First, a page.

SYDNEY (Reuters) - A homeless man who used a shopping trolley to fend off a knife-wielding attacker as he stabbed at police in Melbourne has been unexpectedly rewarded by grateful citizens who had donated more than A$50,000 ($36,000) by Sunday evening to help him.
Michael Rogers, nicknamed “Trolley Man” on social media, repeatedly tried to ram the attacker, Hassan Khalif Shire Ali, who was lunging at police and had earlier stabbed three people, one fatally, in Friday’s attack.
His actions were filmed by witnesses, and local media and a charity tracked him down afterwards to get his story.
“I have seen the trolley to the side, so I’ve picked it up and I ran and threw the trolley straight at him. Got him but didn’t get him down,” Rogers told Channel Seven.
“And I did that motion about - quite a number of times, but it just wasn’t getting him down,” he said.
Rogers’ bravery was made even more remarkable as he was metres away from a vehicle containing gas cylinders that Shire Ali had set alight. He quickly became a hero on social media as people praised his selfless act.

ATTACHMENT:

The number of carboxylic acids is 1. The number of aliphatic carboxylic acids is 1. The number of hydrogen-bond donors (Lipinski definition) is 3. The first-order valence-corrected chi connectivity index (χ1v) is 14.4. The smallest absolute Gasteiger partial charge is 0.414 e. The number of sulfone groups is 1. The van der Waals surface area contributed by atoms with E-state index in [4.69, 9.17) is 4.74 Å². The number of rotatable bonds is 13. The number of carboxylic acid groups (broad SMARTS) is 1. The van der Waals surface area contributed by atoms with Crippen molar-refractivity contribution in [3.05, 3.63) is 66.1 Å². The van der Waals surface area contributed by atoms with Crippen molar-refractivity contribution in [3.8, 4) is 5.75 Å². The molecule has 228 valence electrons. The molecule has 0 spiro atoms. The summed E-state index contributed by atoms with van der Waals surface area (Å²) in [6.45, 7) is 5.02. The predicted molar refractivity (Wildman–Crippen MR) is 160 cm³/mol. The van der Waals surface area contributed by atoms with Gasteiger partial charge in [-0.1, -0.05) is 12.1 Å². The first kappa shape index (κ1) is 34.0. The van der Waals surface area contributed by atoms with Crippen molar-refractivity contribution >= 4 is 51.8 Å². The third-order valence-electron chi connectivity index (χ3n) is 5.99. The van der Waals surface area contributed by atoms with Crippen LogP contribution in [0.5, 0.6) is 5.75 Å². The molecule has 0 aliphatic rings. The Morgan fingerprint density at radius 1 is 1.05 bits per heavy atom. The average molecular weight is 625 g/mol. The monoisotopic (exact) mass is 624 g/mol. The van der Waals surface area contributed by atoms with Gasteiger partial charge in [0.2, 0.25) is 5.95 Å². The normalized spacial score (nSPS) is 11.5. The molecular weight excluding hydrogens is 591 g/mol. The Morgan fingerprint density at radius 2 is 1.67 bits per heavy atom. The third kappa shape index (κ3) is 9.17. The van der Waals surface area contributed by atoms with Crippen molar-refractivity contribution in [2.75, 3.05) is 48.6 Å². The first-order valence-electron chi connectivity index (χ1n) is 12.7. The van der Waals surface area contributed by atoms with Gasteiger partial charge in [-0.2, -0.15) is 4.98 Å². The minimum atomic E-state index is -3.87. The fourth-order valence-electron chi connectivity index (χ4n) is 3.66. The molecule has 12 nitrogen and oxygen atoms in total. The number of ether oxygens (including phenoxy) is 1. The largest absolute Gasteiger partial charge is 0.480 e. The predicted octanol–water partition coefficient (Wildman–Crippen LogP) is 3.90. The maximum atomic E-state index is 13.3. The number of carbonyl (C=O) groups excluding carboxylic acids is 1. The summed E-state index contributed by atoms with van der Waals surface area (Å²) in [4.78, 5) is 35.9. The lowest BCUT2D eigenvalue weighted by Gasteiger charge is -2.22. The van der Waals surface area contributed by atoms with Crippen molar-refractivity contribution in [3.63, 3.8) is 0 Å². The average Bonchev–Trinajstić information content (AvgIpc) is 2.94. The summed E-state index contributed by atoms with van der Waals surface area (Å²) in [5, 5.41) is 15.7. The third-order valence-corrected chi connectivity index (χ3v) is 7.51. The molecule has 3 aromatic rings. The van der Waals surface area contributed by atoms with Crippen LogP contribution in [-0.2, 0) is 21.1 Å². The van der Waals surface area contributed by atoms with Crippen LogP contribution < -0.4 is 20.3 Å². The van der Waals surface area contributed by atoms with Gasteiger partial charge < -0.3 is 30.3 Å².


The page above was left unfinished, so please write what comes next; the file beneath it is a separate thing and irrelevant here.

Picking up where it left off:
Donna Stolzenberg, the founder of registered charity Melbourne Homeless Collective, started a fundraising page on GoFundMe to help the homeless man.
“As a person he just deserves it,” she told Reuters by telephone from Melbourne.
By Sunday evening it had raised more than A$52,000, exceeding its original goal of A$45,000.
Stolzenberg said Rogers was going to need a lot of support including with financial literacy and in making sure nobody takes advantage of him.
“This funding is growing and may grow further,” she said.
“Michael is experiencing homelessness and probably hasn’t had much experience with large sums of money.”
Ms Stolzenberg said her organisation would also help him to find housing and organise trauma support for him to process the extraordinary events of Friday afternoon.
Reuters was unable to contact Rogers.
($1 = 1.3837 Australian dollars)
Reporting by Alison Bevege, editing by Eric Meijer